Virtual collaboration has become standard practice at many organizations. You probably know from your own experience, however, that e-mail tends to be unwieldy, teleconferences are annoying, and videoconferences often look like they’ve been beamed from Mars. Meeting face-to-face is presumed to be the best way of doing business, even if not always possible.
But a recent study of virtual work groups finds how they can be more productive and more effective than teams that always meet face-to-face. Two academics and two consultants queried 54 virtual teams on what made them successful (“Can Absence Make a Team Grow Stronger?” by Ann Majchrzak et al., Harvard Business Review, May 2004).
The researchers found that success depends on which technologies are used. E-mail, while essential in today’s workplace, quickly overwhelms team members, as multiple chains bounce back and forth. Videoconferencing is not quite ready for prime time; according to the study, desktop versions have too little bandwidth, and remote locations require too much travel. But online team rooms, also known as virtual work spaces, received top marks from successful virtual teams. These networked, file-sharing spaces provide a place for team members to access the latest versions of files at any time, carry on asynchronous discussions (without getting sidetracked into multiple conversations), and keep track of deadlines and time lines. In sum, they collect all relevant information into one place.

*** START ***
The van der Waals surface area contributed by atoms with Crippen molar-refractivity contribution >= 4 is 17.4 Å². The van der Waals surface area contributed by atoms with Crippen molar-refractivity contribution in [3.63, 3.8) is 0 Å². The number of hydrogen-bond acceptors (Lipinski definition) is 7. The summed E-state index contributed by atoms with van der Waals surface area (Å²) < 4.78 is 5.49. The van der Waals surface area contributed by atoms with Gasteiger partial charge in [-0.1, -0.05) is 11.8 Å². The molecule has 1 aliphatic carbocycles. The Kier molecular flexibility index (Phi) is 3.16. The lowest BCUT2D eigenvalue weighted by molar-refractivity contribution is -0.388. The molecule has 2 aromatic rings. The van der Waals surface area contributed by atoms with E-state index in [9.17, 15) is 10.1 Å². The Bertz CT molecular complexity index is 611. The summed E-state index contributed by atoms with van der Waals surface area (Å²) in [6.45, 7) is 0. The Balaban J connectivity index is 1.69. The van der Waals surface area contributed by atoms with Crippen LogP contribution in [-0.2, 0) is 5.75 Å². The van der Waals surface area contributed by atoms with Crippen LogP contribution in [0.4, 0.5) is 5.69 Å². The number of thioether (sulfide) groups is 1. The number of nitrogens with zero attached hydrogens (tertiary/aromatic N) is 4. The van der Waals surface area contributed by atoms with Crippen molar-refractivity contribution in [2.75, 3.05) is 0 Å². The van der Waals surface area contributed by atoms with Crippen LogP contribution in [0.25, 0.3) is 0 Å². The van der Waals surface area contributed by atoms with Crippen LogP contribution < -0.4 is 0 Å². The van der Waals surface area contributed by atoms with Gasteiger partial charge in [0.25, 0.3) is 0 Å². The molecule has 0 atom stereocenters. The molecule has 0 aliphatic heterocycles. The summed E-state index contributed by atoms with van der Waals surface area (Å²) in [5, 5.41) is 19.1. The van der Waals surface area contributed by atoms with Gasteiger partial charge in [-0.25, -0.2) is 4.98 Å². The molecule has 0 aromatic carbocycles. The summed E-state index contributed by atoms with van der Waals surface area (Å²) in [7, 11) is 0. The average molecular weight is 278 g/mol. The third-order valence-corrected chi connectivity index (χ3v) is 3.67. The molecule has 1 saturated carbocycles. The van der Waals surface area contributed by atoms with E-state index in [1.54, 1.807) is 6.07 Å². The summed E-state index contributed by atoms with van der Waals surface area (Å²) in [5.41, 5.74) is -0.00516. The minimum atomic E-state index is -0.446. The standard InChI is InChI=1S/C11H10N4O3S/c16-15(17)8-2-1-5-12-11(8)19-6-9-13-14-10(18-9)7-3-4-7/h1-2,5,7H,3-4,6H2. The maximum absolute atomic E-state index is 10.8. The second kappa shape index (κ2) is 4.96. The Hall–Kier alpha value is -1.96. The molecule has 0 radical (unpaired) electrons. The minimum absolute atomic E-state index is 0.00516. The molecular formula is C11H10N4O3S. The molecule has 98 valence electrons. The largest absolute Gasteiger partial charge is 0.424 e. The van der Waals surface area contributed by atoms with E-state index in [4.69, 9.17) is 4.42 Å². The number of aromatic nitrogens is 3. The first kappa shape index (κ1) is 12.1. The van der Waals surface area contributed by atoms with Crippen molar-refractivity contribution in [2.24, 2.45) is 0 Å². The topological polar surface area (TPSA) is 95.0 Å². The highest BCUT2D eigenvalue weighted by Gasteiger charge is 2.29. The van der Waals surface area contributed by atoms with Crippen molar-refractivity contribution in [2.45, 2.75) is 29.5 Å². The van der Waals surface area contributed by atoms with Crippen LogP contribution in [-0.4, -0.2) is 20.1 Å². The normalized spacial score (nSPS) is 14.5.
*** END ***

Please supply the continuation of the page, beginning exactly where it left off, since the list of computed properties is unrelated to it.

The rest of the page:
The best online team rooms in the study were fronted by easy-to-use Web interfaces. Virtual work spaces tended to free up the teams from having to update one another at every phone call. Instead, the virtual teams used their teleconferences for hashing out differences of opinion.
A second technology given a thumbs-up by successful virtual teams was instant messaging. The teams found IM’s spontaneity useful. Interestingly, the teams tended to install IM themselves if no enterprise-wide version was in use. The researchers recommend that companies now suppressing IM settle on standards instead.
It’s often pointed out that non-verbal cues are an important dimension of face-to-face meetings. For virtual teams, the absence of body language and facial expressions is actually a boon to productivity, the researchers said. Virtual meetings are more democratic than face-to-face discussions; participants don’t feel the effect of hierarchy as much.